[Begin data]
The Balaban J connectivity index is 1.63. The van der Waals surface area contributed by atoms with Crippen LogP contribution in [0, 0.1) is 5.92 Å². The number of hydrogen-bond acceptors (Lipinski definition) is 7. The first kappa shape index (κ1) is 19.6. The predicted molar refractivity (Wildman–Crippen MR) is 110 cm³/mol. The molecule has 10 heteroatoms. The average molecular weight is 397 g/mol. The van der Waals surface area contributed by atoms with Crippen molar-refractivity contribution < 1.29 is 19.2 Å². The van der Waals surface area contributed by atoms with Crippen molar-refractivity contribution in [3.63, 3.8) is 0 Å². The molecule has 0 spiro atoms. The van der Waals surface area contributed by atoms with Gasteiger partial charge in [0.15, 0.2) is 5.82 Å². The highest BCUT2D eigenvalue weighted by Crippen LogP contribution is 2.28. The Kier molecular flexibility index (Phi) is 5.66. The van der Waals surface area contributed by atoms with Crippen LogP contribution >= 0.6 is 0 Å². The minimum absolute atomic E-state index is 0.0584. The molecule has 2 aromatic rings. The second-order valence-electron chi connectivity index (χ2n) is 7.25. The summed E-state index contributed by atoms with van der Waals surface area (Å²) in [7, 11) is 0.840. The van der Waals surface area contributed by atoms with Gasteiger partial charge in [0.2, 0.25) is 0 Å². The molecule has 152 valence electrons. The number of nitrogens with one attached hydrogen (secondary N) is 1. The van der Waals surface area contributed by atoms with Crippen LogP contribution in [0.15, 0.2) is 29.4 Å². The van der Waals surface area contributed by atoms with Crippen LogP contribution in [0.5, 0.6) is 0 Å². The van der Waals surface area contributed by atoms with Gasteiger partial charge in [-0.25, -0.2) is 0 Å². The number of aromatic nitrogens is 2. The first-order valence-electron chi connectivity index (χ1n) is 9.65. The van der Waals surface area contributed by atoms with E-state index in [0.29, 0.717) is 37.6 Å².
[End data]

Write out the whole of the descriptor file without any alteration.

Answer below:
The Balaban J connectivity index is 1.63. The van der Waals surface area contributed by atoms with Crippen LogP contribution in [0, 0.1) is 5.92 Å². The number of hydrogen-bond acceptors (Lipinski definition) is 7. The first kappa shape index (κ1) is 19.6. The predicted molar refractivity (Wildman–Crippen MR) is 110 cm³/mol. The molecule has 10 heteroatoms. The average molecular weight is 397 g/mol. The van der Waals surface area contributed by atoms with Crippen molar-refractivity contribution < 1.29 is 19.2 Å². The van der Waals surface area contributed by atoms with Crippen molar-refractivity contribution in [3.63, 3.8) is 0 Å². The molecule has 0 spiro atoms. The van der Waals surface area contributed by atoms with Gasteiger partial charge in [0.15, 0.2) is 5.82 Å². The highest BCUT2D eigenvalue weighted by Crippen LogP contribution is 2.28. The Kier molecular flexibility index (Phi) is 5.66. The van der Waals surface area contributed by atoms with Crippen LogP contribution >= 0.6 is 0 Å². The minimum absolute atomic E-state index is 0.0584. The molecule has 2 aromatic rings. The second-order valence-electron chi connectivity index (χ2n) is 7.25. The summed E-state index contributed by atoms with van der Waals surface area (Å²) in [7, 11) is 0.840. The van der Waals surface area contributed by atoms with Gasteiger partial charge in [0.2, 0.25) is 0 Å². The molecule has 152 valence electrons. The number of nitrogens with one attached hydrogen (secondary N) is 1. The van der Waals surface area contributed by atoms with Crippen LogP contribution in [0.15, 0.2) is 29.4 Å². The van der Waals surface area contributed by atoms with Crippen LogP contribution in [0.5, 0.6) is 0 Å². The van der Waals surface area contributed by atoms with Gasteiger partial charge in [-0.25, -0.2) is 0 Å². The number of aromatic nitrogens is 2. The first-order valence-electron chi connectivity index (χ1n) is 9.65. The van der Waals surface area contributed by atoms with E-state index in [0.29, 0.717) is 37.6 Å².